Highly recommended, but Hollywooders *yawns heard*, you've been so caveated.

Tuesday, June 15, 2004


Tuesday, June 08, 2004

Now sitting in front of a whole class of university girls doing a self-introduction (????)was not something I anticipated coming anytime soon, but today while visiting a Sensei ( to discuss a summer trip to Korea ) at Musashino Joshi Gakuen (??????) I was caught right in the middle of her class and had to yield helplessly. Giggles, curious stares like I was some wierd zoo animal, I was feeling dizzy immediately with all the blood from my brain drained to swell my then completely reddened face.

That position however, had a heck of a paramount view below, haven't seen such a spectacular vista for a while. Now there was Yumiko...Mai...Ayumi...what's your name again ? *laughs*

Thursday, June 03, 2004

It was way back during my secondary school days when I first studied about the pioneer artists of Singapore in my arts theory class, a small group of talented individuals banded together by their collective passion for the visual arts. Some names that are still fresh in my mind were the late Chen Wen hsi, Chen Chong Swee, Georgette Chen, the calligrapher Pan Shou, as well as Liu Kang ( His son Liu Thai Ger is presently the chairman of NAC, the body overlooking my scholarship ) who has just passed away 2 days ago, the last of the pioneer artists.

During a Chen Wen hsi Retrospective exhibition that was held at the Singapore National Museum about 10 years ago, I had the good fortune of meeting with Mr Liu Kang personally. I remember vividly how me and my classmates caught him sipping ice-cream with his wife at the YMCA Macdonalds, where after we followed him and asked for his autograph at the exhibition. Dispite the huge age gap he was most hospitable and approachable, exhorting us in our pursuit of the arts as young individuals, just like he had done so. Although pursuing a different course in the arts now, the experience I had with him them was certainly one of the highlights of my younger school days.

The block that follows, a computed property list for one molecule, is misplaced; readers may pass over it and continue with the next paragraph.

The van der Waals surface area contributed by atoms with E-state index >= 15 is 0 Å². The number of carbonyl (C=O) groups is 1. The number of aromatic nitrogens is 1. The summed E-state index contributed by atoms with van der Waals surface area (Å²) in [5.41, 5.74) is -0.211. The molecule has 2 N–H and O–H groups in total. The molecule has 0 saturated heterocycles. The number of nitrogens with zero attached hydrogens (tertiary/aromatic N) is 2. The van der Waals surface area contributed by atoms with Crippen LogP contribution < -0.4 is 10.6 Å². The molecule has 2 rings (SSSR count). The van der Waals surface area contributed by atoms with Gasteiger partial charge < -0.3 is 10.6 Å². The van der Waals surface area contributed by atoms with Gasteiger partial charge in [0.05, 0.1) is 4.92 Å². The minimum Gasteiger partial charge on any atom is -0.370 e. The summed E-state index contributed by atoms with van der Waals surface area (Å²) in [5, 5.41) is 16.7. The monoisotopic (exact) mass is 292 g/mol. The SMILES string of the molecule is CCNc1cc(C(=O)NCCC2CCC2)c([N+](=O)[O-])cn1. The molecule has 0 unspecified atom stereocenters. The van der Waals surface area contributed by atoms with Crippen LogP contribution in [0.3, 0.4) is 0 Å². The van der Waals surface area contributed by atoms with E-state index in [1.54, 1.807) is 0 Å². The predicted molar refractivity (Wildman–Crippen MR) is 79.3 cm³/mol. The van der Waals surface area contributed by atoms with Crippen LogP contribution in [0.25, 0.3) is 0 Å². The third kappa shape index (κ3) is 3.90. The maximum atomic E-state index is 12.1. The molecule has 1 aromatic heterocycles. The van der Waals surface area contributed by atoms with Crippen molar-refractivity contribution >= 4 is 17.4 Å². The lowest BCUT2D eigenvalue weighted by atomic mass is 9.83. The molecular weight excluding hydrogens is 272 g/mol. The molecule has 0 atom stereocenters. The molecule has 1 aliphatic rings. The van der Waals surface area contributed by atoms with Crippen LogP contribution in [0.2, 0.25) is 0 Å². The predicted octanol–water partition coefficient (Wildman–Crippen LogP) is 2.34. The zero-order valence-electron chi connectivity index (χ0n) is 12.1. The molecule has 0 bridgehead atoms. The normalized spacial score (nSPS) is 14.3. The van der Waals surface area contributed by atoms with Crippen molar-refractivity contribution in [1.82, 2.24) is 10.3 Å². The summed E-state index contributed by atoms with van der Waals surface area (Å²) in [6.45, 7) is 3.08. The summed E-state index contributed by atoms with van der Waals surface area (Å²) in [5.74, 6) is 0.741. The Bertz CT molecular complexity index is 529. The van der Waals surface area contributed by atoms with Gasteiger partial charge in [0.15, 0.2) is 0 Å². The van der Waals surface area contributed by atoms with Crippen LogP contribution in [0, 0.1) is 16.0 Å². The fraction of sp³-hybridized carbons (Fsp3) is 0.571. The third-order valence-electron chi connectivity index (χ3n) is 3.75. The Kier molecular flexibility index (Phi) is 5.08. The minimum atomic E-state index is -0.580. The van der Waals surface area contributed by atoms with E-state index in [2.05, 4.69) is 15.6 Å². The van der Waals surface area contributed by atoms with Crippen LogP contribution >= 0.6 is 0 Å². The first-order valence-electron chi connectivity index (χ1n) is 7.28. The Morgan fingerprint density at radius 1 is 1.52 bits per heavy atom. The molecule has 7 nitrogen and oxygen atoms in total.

Saturday, May 29, 2004

Heat, an explosive and highly entralling crime genre piece was the first exposure I had of director Michael Mann's outstanding work. His sleek portrayal of the 2 hardened protanganists, namely De Niro and Pacino, ( especially the tense exchange in the cafe has come to be remembered as one of recent crime cinema's most memorable scenes. ) as well as the film's many electrifying scenes have had palpable influence in the film industry, including Hong Kong's laudable Infernal Affairs and PTA.

The Insider is an equally impressive piece, with much less action set pieces but no less engaging plot. Al Pacino once again, together with Russell Crowe and Christopher Plummer ( forever remembered as the handsome Captain in the Sound of Music, having lost none of his charisma ) lend themselves to powerful performances, topped by Mann's sensuous use of music and Dante Spinotti's beautiful cinematography, and you have a masterful piece at hand.